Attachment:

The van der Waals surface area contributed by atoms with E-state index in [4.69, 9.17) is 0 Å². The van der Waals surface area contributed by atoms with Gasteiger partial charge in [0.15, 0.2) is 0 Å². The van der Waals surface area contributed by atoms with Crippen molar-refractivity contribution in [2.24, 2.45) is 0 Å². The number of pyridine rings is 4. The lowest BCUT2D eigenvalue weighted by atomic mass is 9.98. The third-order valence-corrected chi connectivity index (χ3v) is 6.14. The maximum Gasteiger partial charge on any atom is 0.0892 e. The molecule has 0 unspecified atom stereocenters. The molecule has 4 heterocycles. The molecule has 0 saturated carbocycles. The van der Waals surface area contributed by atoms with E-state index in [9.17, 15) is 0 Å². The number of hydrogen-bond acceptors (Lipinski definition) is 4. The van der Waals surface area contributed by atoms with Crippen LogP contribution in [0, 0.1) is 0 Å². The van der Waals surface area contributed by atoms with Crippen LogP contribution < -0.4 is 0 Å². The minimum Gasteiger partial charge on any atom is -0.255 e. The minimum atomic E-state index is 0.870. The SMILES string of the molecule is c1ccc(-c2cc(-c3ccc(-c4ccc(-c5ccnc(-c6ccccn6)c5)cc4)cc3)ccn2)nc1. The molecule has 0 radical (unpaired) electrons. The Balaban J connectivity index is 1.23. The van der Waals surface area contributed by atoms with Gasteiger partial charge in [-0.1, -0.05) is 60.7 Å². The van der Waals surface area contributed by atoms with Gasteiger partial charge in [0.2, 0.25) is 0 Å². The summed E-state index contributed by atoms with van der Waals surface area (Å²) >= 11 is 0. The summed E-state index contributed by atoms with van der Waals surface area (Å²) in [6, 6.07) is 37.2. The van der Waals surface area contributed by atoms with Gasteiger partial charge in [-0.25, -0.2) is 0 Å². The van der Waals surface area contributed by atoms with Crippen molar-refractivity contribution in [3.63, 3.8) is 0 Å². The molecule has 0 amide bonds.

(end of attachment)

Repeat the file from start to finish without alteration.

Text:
The van der Waals surface area contributed by atoms with E-state index in [4.69, 9.17) is 0 Å². The van der Waals surface area contributed by atoms with Gasteiger partial charge in [0.15, 0.2) is 0 Å². The van der Waals surface area contributed by atoms with Crippen molar-refractivity contribution in [2.24, 2.45) is 0 Å². The number of pyridine rings is 4. The lowest BCUT2D eigenvalue weighted by atomic mass is 9.98. The third-order valence-corrected chi connectivity index (χ3v) is 6.14. The maximum Gasteiger partial charge on any atom is 0.0892 e. The molecule has 0 unspecified atom stereocenters. The molecule has 4 heterocycles. The molecule has 0 saturated carbocycles. The van der Waals surface area contributed by atoms with E-state index in [9.17, 15) is 0 Å². The number of hydrogen-bond acceptors (Lipinski definition) is 4. The van der Waals surface area contributed by atoms with Crippen LogP contribution in [0, 0.1) is 0 Å². The van der Waals surface area contributed by atoms with Crippen LogP contribution < -0.4 is 0 Å². The minimum Gasteiger partial charge on any atom is -0.255 e. The minimum atomic E-state index is 0.870. The SMILES string of the molecule is c1ccc(-c2cc(-c3ccc(-c4ccc(-c5ccnc(-c6ccccn6)c5)cc4)cc3)ccn2)nc1. The molecule has 0 radical (unpaired) electrons. The Balaban J connectivity index is 1.23. The van der Waals surface area contributed by atoms with Gasteiger partial charge in [-0.1, -0.05) is 60.7 Å². The van der Waals surface area contributed by atoms with Gasteiger partial charge in [0.2, 0.25) is 0 Å². The summed E-state index contributed by atoms with van der Waals surface area (Å²) >= 11 is 0. The summed E-state index contributed by atoms with van der Waals surface area (Å²) in [6, 6.07) is 37.2. The van der Waals surface area contributed by atoms with Gasteiger partial charge in [-0.25, -0.2) is 0 Å². The van der Waals surface area contributed by atoms with Crippen molar-refractivity contribution in [3.63, 3.8) is 0 Å². The molecule has 0 amide bonds.